drangus love dust to dust.jpg

Drangus’ 2019 release, Love, Dust to Dust and Electric David’s 2020 Single,
“Through the Door”


Being a staple of the scene, a collaborator and making label-worthy music is an Atlassian endeavor. Back in a decade’s long heyday from the mid-’90s to 2005, the local scene was better-supported on the airwaves than it is now.

“Radio in St. Louis could play a greater role in supporting the local scene by having a monthly or weekly local artist spotlight,” Pini said. “KDHX and STL public radio do a good job at this, but other stations could help pick up the slack. There’s been a lot of talk about Kanye and Drake’s new albums but how about that new Looprat, Syna So Pro, or 18andcounting? Let’s treat our local artists more like superstars because they are incredibly talented and we are so blessed to have them.”
KPNT also airs the Local Show on Sunday nights at 9 p.m., but a kinder time slot would be more meaningful.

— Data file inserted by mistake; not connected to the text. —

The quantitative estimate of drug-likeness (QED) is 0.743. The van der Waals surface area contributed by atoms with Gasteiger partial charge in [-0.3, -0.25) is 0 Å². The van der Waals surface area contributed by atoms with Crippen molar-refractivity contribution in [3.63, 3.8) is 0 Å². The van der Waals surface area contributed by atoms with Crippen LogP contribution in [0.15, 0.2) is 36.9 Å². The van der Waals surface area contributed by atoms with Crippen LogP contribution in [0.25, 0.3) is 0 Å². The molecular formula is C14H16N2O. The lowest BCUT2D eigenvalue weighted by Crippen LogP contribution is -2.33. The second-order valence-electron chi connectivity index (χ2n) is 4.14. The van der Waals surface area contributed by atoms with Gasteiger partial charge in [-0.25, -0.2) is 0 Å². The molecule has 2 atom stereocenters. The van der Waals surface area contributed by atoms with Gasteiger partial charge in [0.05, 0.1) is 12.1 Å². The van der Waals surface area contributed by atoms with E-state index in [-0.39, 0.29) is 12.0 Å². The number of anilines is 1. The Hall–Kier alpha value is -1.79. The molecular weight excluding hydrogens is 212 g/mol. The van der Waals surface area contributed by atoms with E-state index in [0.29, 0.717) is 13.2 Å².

For Pini, his approach has always been people-centric, instilling a sense of place in his music—perhaps even making it transcendent. But his growth as bandmate has gravitated him toward stardom as a force, and it’s what makes Drangus, Electric David and him special.

“I’m a DJ too so my focus is ultimately on giving the audience something to take away from listening,” he said. “This could be a vibe, feeling, emotion, or the call to dance. Being the producer and mixer of our music gives us a unique advantage too because there’s no pressure on studio time or having to communicate a vision to someone else. We do it all ourselves.”